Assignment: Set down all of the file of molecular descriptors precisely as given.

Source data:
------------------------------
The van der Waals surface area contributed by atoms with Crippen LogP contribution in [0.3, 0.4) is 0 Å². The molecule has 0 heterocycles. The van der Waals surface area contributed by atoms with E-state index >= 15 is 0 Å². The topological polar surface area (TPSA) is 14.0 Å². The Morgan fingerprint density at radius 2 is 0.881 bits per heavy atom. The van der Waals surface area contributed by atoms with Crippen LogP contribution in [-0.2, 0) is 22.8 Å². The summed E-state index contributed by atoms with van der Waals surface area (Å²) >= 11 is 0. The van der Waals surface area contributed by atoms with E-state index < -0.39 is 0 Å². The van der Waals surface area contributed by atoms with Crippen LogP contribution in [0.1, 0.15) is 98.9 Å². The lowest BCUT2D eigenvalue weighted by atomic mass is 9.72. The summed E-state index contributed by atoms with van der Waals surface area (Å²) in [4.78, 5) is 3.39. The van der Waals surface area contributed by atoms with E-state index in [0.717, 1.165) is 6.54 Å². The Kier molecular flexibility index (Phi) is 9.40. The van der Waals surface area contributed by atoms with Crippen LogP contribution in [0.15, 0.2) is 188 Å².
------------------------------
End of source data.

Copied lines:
The van der Waals surface area contributed by atoms with Crippen LogP contribution in [0.3, 0.4) is 0 Å². The molecule has 0 heterocycles. The van der Waals surface area contributed by atoms with E-state index >= 15 is 0 Å². The topological polar surface area (TPSA) is 14.0 Å². The Morgan fingerprint density at radius 2 is 0.881 bits per heavy atom. The van der Waals surface area contributed by atoms with Crippen LogP contribution in [-0.2, 0) is 22.8 Å². The summed E-state index contributed by atoms with van der Waals surface area (Å²) >= 11 is 0. The van der Waals surface area contributed by atoms with E-state index < -0.39 is 0 Å². The van der Waals surface area contributed by atoms with Crippen LogP contribution in [0.1, 0.15) is 98.9 Å². The lowest BCUT2D eigenvalue weighted by atomic mass is 9.72. The summed E-state index contributed by atoms with van der Waals surface area (Å²) in [4.78, 5) is 3.39. The van der Waals surface area contributed by atoms with E-state index in [0.717, 1.165) is 6.54 Å². The Kier molecular flexibility index (Phi) is 9.40. The van der Waals surface area contributed by atoms with Crippen LogP contribution in [0.15, 0.2) is 188 Å².